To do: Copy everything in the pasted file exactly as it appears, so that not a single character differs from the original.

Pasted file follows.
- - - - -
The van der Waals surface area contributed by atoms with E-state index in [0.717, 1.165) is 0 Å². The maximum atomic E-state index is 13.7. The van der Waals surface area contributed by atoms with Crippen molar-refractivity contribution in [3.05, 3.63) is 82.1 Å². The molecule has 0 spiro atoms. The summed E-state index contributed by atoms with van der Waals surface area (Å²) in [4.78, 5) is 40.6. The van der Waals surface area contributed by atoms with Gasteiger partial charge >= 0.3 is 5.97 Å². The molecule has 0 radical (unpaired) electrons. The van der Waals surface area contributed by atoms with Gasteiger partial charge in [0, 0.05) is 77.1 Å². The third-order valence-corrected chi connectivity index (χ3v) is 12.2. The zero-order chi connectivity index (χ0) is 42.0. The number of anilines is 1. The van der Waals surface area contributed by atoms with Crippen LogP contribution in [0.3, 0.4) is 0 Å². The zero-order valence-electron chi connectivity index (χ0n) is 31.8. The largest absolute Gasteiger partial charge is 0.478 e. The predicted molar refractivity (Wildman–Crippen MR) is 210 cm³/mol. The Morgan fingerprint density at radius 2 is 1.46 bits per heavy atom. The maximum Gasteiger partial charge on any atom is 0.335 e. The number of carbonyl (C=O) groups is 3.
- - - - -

The van der Waals surface area contributed by atoms with E-state index in [0.717, 1.165) is 0 Å². The maximum atomic E-state index is 13.7. The van der Waals surface area contributed by atoms with Crippen molar-refractivity contribution in [3.05, 3.63) is 82.1 Å². The molecule has 0 spiro atoms. The summed E-state index contributed by atoms with van der Waals surface area (Å²) in [4.78, 5) is 40.6. The van der Waals surface area contributed by atoms with Gasteiger partial charge >= 0.3 is 5.97 Å². The molecule has 0 radical (unpaired) electrons. The van der Waals surface area contributed by atoms with Gasteiger partial charge in [0, 0.05) is 77.1 Å². The third-order valence-corrected chi connectivity index (χ3v) is 12.2. The zero-order chi connectivity index (χ0) is 42.0. The number of anilines is 1. The van der Waals surface area contributed by atoms with Crippen LogP contribution in [0.3, 0.4) is 0 Å². The zero-order valence-electron chi connectivity index (χ0n) is 31.8. The largest absolute Gasteiger partial charge is 0.478 e. The predicted molar refractivity (Wildman–Crippen MR) is 210 cm³/mol. The Morgan fingerprint density at radius 2 is 1.46 bits per heavy atom. The maximum Gasteiger partial charge on any atom is 0.335 e. The number of carbonyl (C=O) groups is 3.